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Date: Tue, 19 Feb 2019 15:34:52 -0800
From: Nick Bray <>
Subject: Stdio resource usage

Other that compiler warnings, the main pain point I ran into porting a
subset of Musl into a resource constrained environment was the resource
usage of stdio.  I don't expect any of these modifications to make it
upstream.  Talking out loud as a FYI / user feedback.  Also curious to see
if there's any wisdom out there.

Stack usage of stdio was an issue.  On arm64, printf takes 8k of stack
which is a rough when you only have 4-12k of stack.  This is because fmt_fp
allocates stack space proportional O(log(MAX_LONG_DOUBLE)).  It also gets
inlined into printf so you always take the hit.  (noinline fmt_fp is a
Faustian bargain that makes stack usage worse in the worst case... hmmm.)
On arm64, long double is defined as 128 bits, which not only increases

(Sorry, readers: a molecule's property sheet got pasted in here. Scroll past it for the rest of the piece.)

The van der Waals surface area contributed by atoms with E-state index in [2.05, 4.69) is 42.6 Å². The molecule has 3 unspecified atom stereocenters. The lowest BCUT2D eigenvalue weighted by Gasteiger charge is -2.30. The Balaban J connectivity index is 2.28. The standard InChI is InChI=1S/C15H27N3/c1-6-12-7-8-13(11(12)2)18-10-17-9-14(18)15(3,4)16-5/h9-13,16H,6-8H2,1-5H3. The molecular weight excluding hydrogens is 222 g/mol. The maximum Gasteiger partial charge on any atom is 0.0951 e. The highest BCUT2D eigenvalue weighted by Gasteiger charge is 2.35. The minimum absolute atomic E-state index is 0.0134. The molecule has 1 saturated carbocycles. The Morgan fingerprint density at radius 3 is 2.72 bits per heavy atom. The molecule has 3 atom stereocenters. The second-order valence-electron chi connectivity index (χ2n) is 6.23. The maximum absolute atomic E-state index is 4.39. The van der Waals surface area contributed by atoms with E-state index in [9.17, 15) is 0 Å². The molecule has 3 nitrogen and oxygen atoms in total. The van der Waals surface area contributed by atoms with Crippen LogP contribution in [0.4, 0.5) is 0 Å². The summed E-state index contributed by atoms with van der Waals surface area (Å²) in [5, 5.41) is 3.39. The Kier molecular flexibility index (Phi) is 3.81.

stack size because of the larger mantisa, but also pulls in software
emulation for fp128.  In terms of spec compliance, Musl is doing the right
thing.  But as a practical matter, none of the programs I care about will
ever use long double.  So my rough first pass was to reduce the max float
size from long double to double.  In a later pass, I'll also add a knob to
remove floating point formatting entirely.

%m calls strerror which pulls in a string table, so removing support for %m
lets static linking and DCE work its magic.  I also eliminated %n for
security hardening reasons.

The "states" structure is sparse and takes a little more memory than I'd
like -  464b of rodata.  I don't see any workarounds without deeper
changes, so for now I am living with it.

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